Trump’s rush to exploit the nation’s remaining reserves of oil, natural gas and minerals (in the name of “jobs”) strongly echoes the exploitation of that 1840s period—and as we saw with the North Dakota pipeline controversy, the same native peoples are in the crosshairs. An extraction economy is a poor substitute for an economy that produces goods, however; by definition, the extraction industries are unsustainable. Good for a nice Jupiterian “rush” of expansion, but once it’s over, it’s over. A story for another day.

Rush Mercury (Aquarius) reflected the rapid construction of railroads (high-tech for those times) that was ongoing during that period. 

Interchart T-Square: Sibly Saturn (Libra) opposes Rush Uranus (Aries); this axis squares Sibly Sun-Progressed Jupiter Rx (Cancer). This second cardinal configuration speaks to the sudden aggressive, radical expansion involved in the Gold Rush, and the catalyst for change it represented in the young U.S. government of the time. As mentioned above, this was a critical period of pre-Civil War development, and there were deeply divisive issues being debated in Congress (Saturn). 

These debates culminated in the so-called “Compromise of 1850”—an attempt on the part of some great statesmen of that era to keep the nation from splitting in two over slavery, and whether the new territories gained in the Mexican-American war (which ended in 1848) would be slave states or free states. 

Notice that Rush Uranus is fast approaching Rush Pluto here—their new cycle began at the end of Aries in 1850, and in pretty short order unleashed the national upheaval we know as the Civil War. Perhaps it makes sense that Sibly Progressed Chiron is now within orb of Rush Uranus—we’re still experiencing the wounds opened during that tumultuous pre-Civil War period today.

Making sense of it all

This is a good place to pause and reflect on how resilient the American experiment has been overall, but the Gold Rush also revealed how central the “rush to riches” has always been to our national soul. Slave-holding was first and foremost an economic issue at the time, and the same divisions that opened up with a vengeance in this past election—between the “coastal elites” and “down home people just trying to make a buck”—are the same divisions that stoked the Civil War. It’s not hard to see why there’s been an upsurge in race-based hate crimes during these times. Too many unhealed wounds, too much residual hatred. The moment economic hardship hits, the scapegoating resumes.  

It is hard to say where ethical concerns figure into all this because from what we’re seeing in the Trump/GOP budget, the Golden Rule and “Make America Great Again” are like oil and water in GOP minds--they just don't mix. As mentioned earlier, there’s a 21st century “Gold Rush” underway in high-tech industries—hotly anticipated by the stock market, judging by its behavior—and anything that stands in the way of fully capitalizing on that is likely to fail.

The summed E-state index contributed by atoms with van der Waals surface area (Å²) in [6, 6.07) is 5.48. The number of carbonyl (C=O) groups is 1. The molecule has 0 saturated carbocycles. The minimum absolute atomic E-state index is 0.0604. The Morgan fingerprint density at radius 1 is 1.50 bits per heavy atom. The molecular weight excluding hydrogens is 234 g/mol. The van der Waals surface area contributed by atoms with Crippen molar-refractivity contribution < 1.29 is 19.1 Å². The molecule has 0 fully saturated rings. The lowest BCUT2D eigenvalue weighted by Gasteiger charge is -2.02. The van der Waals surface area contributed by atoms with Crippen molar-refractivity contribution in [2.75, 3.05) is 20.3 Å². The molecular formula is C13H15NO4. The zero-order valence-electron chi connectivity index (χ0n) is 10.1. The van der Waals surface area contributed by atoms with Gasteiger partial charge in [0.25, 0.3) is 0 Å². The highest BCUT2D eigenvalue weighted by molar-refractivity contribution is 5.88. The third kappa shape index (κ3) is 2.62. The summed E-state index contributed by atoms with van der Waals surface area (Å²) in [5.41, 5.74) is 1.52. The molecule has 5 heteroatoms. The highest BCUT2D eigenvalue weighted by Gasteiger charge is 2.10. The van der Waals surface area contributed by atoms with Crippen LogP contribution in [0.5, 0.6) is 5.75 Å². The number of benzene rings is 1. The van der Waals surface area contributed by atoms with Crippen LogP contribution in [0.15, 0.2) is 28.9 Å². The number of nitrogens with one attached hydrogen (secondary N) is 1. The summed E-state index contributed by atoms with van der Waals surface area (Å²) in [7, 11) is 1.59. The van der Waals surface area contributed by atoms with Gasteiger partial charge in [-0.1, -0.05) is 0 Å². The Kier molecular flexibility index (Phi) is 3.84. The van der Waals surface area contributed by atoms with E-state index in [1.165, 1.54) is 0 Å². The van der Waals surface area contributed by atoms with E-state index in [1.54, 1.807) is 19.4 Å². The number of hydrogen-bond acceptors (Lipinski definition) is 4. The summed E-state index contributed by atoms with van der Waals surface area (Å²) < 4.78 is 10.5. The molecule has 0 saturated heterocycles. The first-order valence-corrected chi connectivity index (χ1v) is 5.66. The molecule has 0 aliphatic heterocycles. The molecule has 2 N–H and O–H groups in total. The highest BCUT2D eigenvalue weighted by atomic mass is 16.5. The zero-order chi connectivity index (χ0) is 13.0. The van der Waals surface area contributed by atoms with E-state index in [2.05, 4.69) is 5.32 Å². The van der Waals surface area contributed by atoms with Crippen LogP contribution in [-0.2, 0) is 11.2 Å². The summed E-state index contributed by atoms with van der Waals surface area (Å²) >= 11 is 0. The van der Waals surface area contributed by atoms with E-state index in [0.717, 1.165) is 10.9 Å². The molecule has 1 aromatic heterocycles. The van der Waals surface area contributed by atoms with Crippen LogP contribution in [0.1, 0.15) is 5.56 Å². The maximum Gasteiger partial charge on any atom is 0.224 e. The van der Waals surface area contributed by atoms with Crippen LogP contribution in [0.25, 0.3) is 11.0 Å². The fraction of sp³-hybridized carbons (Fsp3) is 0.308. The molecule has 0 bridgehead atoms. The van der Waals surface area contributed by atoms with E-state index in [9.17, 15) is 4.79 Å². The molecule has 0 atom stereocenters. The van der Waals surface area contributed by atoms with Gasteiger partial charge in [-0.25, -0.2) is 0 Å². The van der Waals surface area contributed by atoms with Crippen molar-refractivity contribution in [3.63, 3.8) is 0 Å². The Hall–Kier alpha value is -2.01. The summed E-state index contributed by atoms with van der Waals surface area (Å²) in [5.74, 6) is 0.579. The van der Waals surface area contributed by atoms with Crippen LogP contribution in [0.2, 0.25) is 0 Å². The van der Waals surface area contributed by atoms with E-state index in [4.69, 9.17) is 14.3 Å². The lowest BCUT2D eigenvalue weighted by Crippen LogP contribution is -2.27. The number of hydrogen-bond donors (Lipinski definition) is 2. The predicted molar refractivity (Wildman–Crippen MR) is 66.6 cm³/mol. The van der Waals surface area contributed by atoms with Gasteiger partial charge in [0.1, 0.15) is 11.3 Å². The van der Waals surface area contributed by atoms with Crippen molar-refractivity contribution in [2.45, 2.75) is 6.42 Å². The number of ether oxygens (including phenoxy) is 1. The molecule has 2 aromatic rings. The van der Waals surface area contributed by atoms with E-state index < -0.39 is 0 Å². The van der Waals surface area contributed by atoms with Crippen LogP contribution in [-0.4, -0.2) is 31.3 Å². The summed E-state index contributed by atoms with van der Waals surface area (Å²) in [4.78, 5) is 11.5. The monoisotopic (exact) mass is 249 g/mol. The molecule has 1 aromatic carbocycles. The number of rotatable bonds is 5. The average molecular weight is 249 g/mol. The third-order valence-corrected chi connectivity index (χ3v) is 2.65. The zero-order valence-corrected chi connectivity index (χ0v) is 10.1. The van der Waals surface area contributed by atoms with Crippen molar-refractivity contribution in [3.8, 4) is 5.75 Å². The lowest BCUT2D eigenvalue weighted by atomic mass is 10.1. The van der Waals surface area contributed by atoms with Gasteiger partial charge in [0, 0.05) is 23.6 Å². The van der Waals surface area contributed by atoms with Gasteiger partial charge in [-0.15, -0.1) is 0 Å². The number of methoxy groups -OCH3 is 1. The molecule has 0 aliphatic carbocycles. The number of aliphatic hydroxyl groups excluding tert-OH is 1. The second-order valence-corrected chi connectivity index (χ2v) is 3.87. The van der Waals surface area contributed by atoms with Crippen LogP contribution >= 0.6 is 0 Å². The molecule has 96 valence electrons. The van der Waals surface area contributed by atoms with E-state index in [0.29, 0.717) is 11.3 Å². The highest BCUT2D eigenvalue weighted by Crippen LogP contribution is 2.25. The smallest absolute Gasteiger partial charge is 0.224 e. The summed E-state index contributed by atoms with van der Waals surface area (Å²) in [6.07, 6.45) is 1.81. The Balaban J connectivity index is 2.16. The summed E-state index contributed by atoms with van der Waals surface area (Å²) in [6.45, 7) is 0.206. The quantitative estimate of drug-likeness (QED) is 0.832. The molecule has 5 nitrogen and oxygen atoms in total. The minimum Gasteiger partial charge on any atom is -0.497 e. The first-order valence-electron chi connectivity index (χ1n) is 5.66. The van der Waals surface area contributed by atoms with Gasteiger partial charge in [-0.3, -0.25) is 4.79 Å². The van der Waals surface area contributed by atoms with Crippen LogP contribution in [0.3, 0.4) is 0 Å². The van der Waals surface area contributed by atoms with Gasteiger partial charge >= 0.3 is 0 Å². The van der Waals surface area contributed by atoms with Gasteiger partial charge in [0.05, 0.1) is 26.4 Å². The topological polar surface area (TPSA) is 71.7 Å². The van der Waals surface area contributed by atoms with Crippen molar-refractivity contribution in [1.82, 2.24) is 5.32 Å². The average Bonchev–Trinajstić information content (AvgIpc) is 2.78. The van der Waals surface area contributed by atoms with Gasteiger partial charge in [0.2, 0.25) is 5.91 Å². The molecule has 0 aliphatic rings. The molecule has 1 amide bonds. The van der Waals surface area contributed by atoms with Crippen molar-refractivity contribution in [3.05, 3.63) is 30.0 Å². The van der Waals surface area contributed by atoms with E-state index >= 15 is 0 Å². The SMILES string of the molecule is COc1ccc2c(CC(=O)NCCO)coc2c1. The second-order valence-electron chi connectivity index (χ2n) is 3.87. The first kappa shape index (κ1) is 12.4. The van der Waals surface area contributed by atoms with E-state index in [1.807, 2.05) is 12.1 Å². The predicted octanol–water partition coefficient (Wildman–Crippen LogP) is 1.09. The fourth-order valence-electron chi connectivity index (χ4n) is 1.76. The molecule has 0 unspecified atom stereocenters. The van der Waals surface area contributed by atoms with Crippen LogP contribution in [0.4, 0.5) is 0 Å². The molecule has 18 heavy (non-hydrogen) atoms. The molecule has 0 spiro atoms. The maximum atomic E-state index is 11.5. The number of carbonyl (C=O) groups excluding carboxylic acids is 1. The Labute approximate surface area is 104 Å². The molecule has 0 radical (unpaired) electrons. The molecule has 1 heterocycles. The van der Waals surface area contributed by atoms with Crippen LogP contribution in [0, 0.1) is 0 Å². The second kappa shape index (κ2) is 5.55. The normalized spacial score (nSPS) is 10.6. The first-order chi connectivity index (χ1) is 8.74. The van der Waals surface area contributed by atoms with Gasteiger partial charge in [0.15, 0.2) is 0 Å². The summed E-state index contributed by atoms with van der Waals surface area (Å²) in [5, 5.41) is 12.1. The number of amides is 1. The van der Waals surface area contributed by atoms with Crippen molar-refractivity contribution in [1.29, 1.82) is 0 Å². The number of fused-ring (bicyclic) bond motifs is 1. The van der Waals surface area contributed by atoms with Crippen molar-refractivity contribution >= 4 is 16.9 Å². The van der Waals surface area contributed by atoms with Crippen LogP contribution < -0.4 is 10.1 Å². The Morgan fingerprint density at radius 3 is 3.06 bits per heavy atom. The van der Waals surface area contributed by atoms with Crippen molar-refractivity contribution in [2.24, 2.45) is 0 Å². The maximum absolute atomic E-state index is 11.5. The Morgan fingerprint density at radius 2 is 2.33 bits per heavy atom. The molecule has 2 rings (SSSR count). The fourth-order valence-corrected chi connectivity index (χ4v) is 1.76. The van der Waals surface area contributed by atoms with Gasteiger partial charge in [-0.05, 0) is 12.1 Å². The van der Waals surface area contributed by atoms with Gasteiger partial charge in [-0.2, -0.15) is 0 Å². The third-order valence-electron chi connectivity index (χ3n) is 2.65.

Besides, the billionaire class is not going to say no to a windfall trillion dollar tax break, courtesy of the nation’s besieged healthcare (Moon) system. 

House Speaker Paul Ryan characterizes all public policies in terms of budget goals met, or not met—a cynically clinical way of saying that people don’t really matter in the end. We’ll consider his chart in a future post: rumors are swirling that he may not return to Congress in the next session. Ryan is famously quoted for his characterization of the “safety net:”

“But we don’t want to turn the safety net into a hammock that lulls able-bodied people to lives of dependency and complacency, that drains them of their will and their incentive to make the most of their lives.”
That so-called “hammock” is a gross distortion of what’s actually happening. In slashing budgets to health care, food assistance and education at the same time, the federal government is not only taking food out of children’s mouths, but is taking away their access to a better path forward. 

Meanwhile, the lies and obfuscations gather steam regarding the “compassionate” vision for America expressed by Trump’s budget.  It’s about as compassionate as the 1830-1850 Indian Removal campaign and the Trail of Tears (or the current mass round-ups of immigrants by ICE), if you ask me—in fact, Sutter’s Mill was being built on land that belonged to a local Indian tribe[3] when the first flakes of gold were discovered. For the record, the tribe didn’t benefit from the rush to riches that followed.  

There’s still gold in them thar hills! But, for whom?

Raye Robertson is a practicing astrologer, writer and former educator. A graduate of the Faculty of Astrological Studies (U.K.), Raye focuses on mundane, collective-oriented astrology, with a particular interest in current affairs, culture and media, the astrology of generations, and public concerns such as education and health. Several of her articles on these topics have been featured in The Mountain Astrologer and other publications over the years.

She is also available to read individual charts—contact her at:

© Raye Robertson 2017. All rights reserved.

[1] Steven M. Gillon, 10 Days That Unexpectedly Changed America, The History Channel, Broadway Books, NY, NY, 2006, pp. 63-64.
[2] Gillon, p. 67.
[3] Gillon, p. 59.